Another example of a conflicting thematic analysis took place in the pages of Sight and Sound in 1955 around the final sequence of On the Waterfront (Elia Kazan, 1955). The film focuses on the moral transformation of its main character Terry Mallory (Marlon Brando), a dock worker who also works for the mob that controls the dock workers' union. However, by the end of the film Terry has turned his back on the mob, with the result that he can no longer get a job at the docks. Furthermore, the dock workers are hostile towards him. In the film's final sequence, Terry confronts and defeats the corrupt union official, Johnny Friendly, wins the support of the other dock workers, and gets his job back. However, he is badly beaten in the incident. On the basis of actions in the final sequence, Lindsay Anderson attempted to identify Terry Mallory's intentions and motives, plus the principles he is fighting for (Anderson 1955). As with most film characters, Terry's actions are self-evident and manifest in the film. But his motives and intentions remain implicit, and Anderson concludes that, in the film's final sequence, it is difficult to identify them. Anderson attempts to identify the theme of the last sequence by focusing on the actions of other characters - particularly Father Barry, Edie, and the dock workers. Anderson reads the actions of Father Barry and Edie in symbolic terms (Father Barry's actions are not those of an individual, but represent the Catholic Church, while Edie's actions represent 'a Spartan mother'). Anderson interprets the dock workers' words and actions as indicating that they are weak and incapable of self-government, and in need of a strong leader. Anderson infers that Terry will become their new leader now that he has banished Friendly, the corrupt union official. Anderson concludes: 'The conception of this sequence seems to me implicitly (if unconsciously) Fascist' (1955:128), for the ending cannot be read in any sense as a liberation for the dock workers. Instead, Anderson argues, the ending can only be taken as expressing the theme of hopelessness, or as implicitly expressing contempt for its subject matter.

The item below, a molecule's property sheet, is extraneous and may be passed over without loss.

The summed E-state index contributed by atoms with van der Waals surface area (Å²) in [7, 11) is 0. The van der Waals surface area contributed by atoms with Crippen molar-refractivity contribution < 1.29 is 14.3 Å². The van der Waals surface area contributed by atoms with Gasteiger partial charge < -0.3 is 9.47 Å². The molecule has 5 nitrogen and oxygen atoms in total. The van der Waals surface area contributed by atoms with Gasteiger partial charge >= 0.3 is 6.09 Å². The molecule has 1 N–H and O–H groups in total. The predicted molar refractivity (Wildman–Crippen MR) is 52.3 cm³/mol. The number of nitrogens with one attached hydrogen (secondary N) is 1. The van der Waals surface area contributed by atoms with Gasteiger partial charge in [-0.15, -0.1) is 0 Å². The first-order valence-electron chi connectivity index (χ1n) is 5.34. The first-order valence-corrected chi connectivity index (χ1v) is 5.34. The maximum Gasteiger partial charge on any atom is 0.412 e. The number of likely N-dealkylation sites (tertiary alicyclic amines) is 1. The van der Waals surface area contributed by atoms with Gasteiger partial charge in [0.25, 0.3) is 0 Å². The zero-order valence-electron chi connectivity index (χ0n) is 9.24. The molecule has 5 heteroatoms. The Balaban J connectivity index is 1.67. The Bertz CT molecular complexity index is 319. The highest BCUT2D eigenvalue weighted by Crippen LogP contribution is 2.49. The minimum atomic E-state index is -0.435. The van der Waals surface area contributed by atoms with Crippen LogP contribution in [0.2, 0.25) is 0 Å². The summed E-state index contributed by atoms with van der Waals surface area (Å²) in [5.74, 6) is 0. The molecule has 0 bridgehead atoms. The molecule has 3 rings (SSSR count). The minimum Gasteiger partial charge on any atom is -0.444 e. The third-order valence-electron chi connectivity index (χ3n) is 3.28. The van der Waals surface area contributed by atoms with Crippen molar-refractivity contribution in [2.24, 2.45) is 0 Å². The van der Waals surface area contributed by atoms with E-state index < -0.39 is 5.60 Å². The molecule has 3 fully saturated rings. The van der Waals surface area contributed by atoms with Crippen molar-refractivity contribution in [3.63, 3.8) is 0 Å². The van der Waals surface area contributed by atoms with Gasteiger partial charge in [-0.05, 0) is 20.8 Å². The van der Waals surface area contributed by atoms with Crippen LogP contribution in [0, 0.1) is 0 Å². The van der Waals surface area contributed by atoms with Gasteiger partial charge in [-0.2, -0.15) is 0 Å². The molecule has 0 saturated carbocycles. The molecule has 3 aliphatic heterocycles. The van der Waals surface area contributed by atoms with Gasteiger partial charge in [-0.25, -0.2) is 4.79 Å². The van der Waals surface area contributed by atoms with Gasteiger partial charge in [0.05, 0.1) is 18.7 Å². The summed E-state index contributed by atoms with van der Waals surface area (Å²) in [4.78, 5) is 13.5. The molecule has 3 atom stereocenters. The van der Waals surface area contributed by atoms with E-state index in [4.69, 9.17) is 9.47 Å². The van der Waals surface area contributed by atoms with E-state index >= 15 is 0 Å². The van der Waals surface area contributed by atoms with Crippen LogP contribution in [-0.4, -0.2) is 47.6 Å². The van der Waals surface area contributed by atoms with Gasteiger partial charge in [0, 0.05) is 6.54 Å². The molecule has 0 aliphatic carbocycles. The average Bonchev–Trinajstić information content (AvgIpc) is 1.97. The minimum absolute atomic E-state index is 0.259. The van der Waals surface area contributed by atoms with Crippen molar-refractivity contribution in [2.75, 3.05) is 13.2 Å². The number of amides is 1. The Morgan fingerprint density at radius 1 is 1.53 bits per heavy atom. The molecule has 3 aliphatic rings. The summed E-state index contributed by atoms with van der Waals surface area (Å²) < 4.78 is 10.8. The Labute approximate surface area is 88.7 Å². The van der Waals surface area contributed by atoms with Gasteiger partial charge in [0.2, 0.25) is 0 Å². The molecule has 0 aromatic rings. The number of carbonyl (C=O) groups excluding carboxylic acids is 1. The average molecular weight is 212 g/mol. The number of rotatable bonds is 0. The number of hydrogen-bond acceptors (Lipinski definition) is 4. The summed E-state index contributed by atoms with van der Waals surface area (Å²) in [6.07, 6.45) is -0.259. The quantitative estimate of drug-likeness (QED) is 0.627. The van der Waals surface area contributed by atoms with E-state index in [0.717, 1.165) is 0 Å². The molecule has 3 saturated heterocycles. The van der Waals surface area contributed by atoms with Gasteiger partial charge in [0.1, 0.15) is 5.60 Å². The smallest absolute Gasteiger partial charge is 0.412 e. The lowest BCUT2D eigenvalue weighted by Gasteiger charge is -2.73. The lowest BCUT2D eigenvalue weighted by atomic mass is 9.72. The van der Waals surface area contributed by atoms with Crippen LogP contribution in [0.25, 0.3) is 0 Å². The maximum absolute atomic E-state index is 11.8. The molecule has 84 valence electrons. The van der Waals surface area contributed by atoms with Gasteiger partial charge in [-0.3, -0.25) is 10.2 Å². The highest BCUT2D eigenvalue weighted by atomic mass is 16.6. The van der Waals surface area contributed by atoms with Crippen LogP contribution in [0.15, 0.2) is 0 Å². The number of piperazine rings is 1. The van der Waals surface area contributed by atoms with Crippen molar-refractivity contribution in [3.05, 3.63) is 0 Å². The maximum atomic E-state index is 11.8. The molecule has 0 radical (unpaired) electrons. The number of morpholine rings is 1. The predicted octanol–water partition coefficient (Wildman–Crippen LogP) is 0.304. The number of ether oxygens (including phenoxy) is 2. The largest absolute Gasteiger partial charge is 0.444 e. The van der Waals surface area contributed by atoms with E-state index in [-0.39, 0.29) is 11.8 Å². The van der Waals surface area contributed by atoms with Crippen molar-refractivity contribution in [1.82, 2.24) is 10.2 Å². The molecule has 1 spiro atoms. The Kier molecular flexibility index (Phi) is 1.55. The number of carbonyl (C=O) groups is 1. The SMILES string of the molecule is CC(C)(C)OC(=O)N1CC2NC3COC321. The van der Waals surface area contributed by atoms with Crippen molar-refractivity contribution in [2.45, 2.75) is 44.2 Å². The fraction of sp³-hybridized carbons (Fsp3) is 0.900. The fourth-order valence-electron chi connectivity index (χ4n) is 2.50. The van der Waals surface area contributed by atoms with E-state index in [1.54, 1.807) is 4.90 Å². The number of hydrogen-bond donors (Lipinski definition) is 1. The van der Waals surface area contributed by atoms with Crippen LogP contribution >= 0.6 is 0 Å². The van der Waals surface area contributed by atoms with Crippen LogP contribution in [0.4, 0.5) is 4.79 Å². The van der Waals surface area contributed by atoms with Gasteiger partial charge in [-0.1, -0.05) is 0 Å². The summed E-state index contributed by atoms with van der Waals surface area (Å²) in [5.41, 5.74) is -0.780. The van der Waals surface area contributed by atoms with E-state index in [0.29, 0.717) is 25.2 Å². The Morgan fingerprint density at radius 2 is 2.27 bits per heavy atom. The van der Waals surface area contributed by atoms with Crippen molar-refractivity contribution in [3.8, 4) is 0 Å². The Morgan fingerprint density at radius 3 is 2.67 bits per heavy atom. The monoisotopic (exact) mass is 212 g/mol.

In his defence of the film, Robert Hughes (1955) argued that its final sequence manifests different themes than those proposed by Anderson. By the end of the film, Terry exists in a no-man's-land between the mob and the dock workers. For the film to achieve resolution, his position needs to be fixed and specified. The last scene depicts the final and decisive stages of Terry's moral transformation and the dock workers' perception of that transformation. Far from signifying their weakness, the dock workers' support for Terry signifies their assertiveness and realization that Friendly no longer has power over them, for one of their own has defeated him. Both Anderson and Hughes are commenting on the same scene, with the same characters, the same actions, and the same dialogue, but they identify different themes or implicit meanings at work in that scene.

In a review of Rosemary's Baby (Roman Polanski, 1968), Andrew Sarris discussed the implicit nature of themes. He argued that '[t]he qualities of a good plot are simplicity, directness, and an oblique treatment of essentials. Rosemary's Baby can be synopsised in one sentence as the adventures of an actor's wife, delivered to the devil and his worshippers by her ambitious husband so that she might bear the devil's baby, which she does. The beauty of the plot is that it virtually conceals its real subject. On the surface Rosemary's Baby seems merely the reversal of Mary's baby' (1970: 374). Sarris goes beyond the surface and identifies two themes in the film: 'two universal fears run through Rosemary's Baby, the fear of pregnancy, particularly as it consumes personality, and the fear of a deformed offspring, with all the attendant moral and emotional complications' (p. 375). Sarris argues that a film which directly portrayed these fears would be unbearable to watch. It is only by dealing with them obliquely that the film becomes watchable and powerful at the same time, for the audience's fears are depicted indirectly, yet the film still addresses those fears. Similarly, many of the themes in films and novels address general human values.